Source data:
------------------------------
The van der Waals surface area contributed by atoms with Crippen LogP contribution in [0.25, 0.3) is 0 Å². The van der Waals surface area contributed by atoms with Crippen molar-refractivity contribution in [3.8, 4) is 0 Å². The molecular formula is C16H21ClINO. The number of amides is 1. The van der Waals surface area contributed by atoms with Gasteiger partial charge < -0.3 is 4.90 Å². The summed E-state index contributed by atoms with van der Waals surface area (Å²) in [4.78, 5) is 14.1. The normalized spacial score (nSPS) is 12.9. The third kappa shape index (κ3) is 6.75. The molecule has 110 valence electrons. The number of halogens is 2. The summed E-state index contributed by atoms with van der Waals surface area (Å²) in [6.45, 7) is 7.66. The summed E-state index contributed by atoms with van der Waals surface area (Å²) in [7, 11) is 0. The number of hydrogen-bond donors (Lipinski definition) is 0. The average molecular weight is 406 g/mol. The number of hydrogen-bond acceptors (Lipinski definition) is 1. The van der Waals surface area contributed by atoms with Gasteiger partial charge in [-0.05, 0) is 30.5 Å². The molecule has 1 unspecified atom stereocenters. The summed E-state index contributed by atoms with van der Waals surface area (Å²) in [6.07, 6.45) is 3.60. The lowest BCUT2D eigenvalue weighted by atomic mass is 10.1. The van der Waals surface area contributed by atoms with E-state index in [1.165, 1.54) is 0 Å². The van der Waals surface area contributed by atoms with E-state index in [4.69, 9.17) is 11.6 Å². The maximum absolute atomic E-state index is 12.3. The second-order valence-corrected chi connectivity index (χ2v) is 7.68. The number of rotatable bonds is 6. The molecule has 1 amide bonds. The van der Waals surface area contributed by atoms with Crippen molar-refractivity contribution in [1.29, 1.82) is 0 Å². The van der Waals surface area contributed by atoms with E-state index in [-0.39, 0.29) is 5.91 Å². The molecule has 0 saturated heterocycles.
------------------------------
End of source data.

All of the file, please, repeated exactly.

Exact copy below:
The van der Waals surface area contributed by atoms with Crippen LogP contribution in [0.25, 0.3) is 0 Å². The van der Waals surface area contributed by atoms with Crippen molar-refractivity contribution in [3.8, 4) is 0 Å². The molecular formula is C16H21ClINO. The number of amides is 1. The van der Waals surface area contributed by atoms with Gasteiger partial charge < -0.3 is 4.90 Å². The summed E-state index contributed by atoms with van der Waals surface area (Å²) in [4.78, 5) is 14.1. The normalized spacial score (nSPS) is 12.9. The third kappa shape index (κ3) is 6.75. The molecule has 110 valence electrons. The number of halogens is 2. The summed E-state index contributed by atoms with van der Waals surface area (Å²) in [6.45, 7) is 7.66. The summed E-state index contributed by atoms with van der Waals surface area (Å²) in [7, 11) is 0. The number of hydrogen-bond donors (Lipinski definition) is 0. The average molecular weight is 406 g/mol. The number of hydrogen-bond acceptors (Lipinski definition) is 1. The van der Waals surface area contributed by atoms with Gasteiger partial charge in [-0.05, 0) is 30.5 Å². The molecule has 1 unspecified atom stereocenters. The summed E-state index contributed by atoms with van der Waals surface area (Å²) in [6.07, 6.45) is 3.60. The lowest BCUT2D eigenvalue weighted by atomic mass is 10.1. The van der Waals surface area contributed by atoms with E-state index in [1.165, 1.54) is 0 Å². The van der Waals surface area contributed by atoms with E-state index in [4.69, 9.17) is 11.6 Å². The maximum absolute atomic E-state index is 12.3. The second-order valence-corrected chi connectivity index (χ2v) is 7.68. The number of rotatable bonds is 6. The molecule has 1 amide bonds. The van der Waals surface area contributed by atoms with Crippen molar-refractivity contribution in [1.29, 1.82) is 0 Å². The van der Waals surface area contributed by atoms with E-state index in [-0.39, 0.29) is 5.91 Å². The molecule has 0 saturated heterocycles.